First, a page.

Obesity is one of the most critical chronic metabolic disorders of the future in humans; it affects more than 300 million people worldwide according to WHO. The prevalence of obesity predominant in the United States and slowly gaining entry into developing countries as well. This condition results from a prolonged imbalance between the levels of energy intake and expenditure with the resultant surplus being stored as body fats. Obesity also linked with other conditions, such as hyperglycemia, hyperlipidemia, and coronary heart disease.


Experimental animal models produced spontaneously by selective inbreeding, genetic modification, and dietary modification are essential tools for understanding the pathogenesis, complications, and testing of various therapeutic agents. Invitek offers several rodent models, ob/ob, DIO and ZDF rat model for the screening and evaluating new drugs and formulations.

Ob/ob Mouse Model

The obese spontaneous mutant model developed by the Jackson Laboratory in 1949 by a spontaneous mutation in the V stock. Mice exhibit obese, hyperphagia, a diabetes-like syndrome of hyperglycemia, glucose intolerance, and elevated plasma insulin. Homozygous gain excess weight and deposit excess fat. The obesity characterized by the increase in both the number and the size of adipocytes. Ob/ob mouse an excellent model for the evaluation of new drugs and formulations.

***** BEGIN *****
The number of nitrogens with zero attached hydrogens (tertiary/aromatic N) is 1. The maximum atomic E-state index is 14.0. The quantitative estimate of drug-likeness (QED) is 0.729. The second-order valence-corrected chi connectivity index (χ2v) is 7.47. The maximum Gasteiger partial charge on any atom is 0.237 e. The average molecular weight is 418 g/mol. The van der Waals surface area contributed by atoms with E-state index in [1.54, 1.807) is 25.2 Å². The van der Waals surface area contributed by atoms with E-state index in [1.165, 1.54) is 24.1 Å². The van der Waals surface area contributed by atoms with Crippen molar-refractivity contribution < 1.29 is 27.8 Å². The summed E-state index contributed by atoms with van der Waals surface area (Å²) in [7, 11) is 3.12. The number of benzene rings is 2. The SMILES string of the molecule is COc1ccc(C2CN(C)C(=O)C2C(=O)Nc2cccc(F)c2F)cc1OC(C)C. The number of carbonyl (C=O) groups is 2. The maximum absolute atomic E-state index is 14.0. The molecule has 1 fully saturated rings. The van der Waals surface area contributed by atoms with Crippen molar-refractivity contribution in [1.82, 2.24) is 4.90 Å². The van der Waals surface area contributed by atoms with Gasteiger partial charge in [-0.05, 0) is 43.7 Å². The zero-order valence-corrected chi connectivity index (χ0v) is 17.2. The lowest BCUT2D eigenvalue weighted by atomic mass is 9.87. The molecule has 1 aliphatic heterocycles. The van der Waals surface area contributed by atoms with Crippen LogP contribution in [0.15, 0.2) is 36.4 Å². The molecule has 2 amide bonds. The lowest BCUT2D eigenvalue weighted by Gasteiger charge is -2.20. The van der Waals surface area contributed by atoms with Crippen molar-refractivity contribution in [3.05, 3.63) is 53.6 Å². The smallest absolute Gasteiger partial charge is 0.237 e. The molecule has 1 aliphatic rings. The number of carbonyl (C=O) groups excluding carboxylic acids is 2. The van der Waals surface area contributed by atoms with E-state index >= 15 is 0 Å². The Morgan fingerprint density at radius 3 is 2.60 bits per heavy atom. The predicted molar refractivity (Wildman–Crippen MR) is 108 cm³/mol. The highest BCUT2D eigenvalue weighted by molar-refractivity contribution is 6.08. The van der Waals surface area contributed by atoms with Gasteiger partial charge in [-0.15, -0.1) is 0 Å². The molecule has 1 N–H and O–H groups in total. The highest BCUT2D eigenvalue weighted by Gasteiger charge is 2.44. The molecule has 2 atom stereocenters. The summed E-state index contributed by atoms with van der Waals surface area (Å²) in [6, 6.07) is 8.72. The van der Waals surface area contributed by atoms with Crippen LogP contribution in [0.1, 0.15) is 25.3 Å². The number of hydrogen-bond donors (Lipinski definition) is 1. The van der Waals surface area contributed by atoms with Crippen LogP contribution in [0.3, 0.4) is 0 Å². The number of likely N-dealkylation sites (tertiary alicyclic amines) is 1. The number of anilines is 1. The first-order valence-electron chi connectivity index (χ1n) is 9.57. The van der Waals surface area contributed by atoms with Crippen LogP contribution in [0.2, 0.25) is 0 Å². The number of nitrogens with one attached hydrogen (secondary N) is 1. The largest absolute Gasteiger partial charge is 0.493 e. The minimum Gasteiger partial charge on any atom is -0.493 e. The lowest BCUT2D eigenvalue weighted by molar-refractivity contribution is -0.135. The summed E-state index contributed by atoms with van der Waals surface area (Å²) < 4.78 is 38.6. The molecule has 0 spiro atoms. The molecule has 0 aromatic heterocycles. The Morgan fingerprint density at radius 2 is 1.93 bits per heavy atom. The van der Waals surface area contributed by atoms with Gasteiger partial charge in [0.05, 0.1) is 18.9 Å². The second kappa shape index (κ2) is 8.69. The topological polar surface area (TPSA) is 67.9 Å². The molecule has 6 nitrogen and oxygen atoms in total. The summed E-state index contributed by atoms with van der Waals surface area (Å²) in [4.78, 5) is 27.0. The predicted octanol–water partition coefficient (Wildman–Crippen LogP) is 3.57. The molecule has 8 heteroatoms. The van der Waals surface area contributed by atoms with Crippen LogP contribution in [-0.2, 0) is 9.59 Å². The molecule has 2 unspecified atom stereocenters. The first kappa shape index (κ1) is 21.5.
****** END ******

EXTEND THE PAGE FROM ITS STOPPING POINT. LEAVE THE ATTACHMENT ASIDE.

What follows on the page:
DIO (Diet-Induced Obesity) Mouse or Rat Model

Obesity is a defined as a metabolic syndrome, which is characterized by the concurrent existence of dyslipidemia, hyperglycemia, hyperinsulinemia, and hypertension. C57BL/6 inbred strain provides an excellent model to study development/prevention, because of its susceptibility and related disorder that are highly analogous to those conditions related to humans. C57BL/6 mice, when mice fed on 60% Kcal high-fat diet for 4-8 weeks they develop the symptoms of metabolic syndrome.

ZDF fa/fa Rat Model

The Zucker Diabetic Fatty (ZDF) rat an animal model of Type II diabetes based on impaired glucose tolerance caused by the inherited insulin-resistance gene fa. The genetic defects lead to obesity, hyperphagia, hyperlipidemia, and hyperinsulinemia. Homozygous (fa/fa) Zucker diabetic fatty (ZDF) rats used as a model of Type II diabetes study, while heterozygous (fa/+) ZDF rats used as non-diabetic controls.